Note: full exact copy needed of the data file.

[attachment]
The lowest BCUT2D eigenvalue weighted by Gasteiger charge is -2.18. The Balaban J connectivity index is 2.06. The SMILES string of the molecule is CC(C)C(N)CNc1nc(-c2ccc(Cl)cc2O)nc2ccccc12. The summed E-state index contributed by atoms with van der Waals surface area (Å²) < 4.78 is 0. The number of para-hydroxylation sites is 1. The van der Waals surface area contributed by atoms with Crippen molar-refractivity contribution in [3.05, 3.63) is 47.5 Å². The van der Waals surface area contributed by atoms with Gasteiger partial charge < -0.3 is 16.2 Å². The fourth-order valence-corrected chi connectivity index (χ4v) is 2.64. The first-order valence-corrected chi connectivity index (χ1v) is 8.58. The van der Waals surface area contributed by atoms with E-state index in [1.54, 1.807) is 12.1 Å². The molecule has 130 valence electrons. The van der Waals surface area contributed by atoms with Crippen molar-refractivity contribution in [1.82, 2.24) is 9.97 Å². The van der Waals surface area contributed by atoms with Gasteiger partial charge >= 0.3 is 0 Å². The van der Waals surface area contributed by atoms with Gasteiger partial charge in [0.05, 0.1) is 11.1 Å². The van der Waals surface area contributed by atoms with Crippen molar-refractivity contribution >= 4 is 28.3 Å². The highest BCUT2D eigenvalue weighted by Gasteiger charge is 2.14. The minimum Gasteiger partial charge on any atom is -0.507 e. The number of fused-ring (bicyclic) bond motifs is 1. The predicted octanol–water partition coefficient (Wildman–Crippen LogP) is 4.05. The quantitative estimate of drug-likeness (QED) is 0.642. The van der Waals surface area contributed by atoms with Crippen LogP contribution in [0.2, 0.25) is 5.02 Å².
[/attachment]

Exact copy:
The lowest BCUT2D eigenvalue weighted by Gasteiger charge is -2.18. The Balaban J connectivity index is 2.06. The SMILES string of the molecule is CC(C)C(N)CNc1nc(-c2ccc(Cl)cc2O)nc2ccccc12. The summed E-state index contributed by atoms with van der Waals surface area (Å²) < 4.78 is 0. The number of para-hydroxylation sites is 1. The van der Waals surface area contributed by atoms with Crippen molar-refractivity contribution in [3.05, 3.63) is 47.5 Å². The van der Waals surface area contributed by atoms with Gasteiger partial charge < -0.3 is 16.2 Å². The fourth-order valence-corrected chi connectivity index (χ4v) is 2.64. The first-order valence-corrected chi connectivity index (χ1v) is 8.58. The van der Waals surface area contributed by atoms with E-state index in [1.54, 1.807) is 12.1 Å². The molecule has 130 valence electrons. The van der Waals surface area contributed by atoms with Crippen molar-refractivity contribution in [1.82, 2.24) is 9.97 Å². The van der Waals surface area contributed by atoms with Gasteiger partial charge >= 0.3 is 0 Å². The van der Waals surface area contributed by atoms with Gasteiger partial charge in [0.05, 0.1) is 11.1 Å². The van der Waals surface area contributed by atoms with Crippen molar-refractivity contribution >= 4 is 28.3 Å². The highest BCUT2D eigenvalue weighted by Gasteiger charge is 2.14. The minimum Gasteiger partial charge on any atom is -0.507 e. The number of fused-ring (bicyclic) bond motifs is 1. The predicted octanol–water partition coefficient (Wildman–Crippen LogP) is 4.05. The quantitative estimate of drug-likeness (QED) is 0.642. The van der Waals surface area contributed by atoms with Crippen LogP contribution in [0.2, 0.25) is 5.02 Å².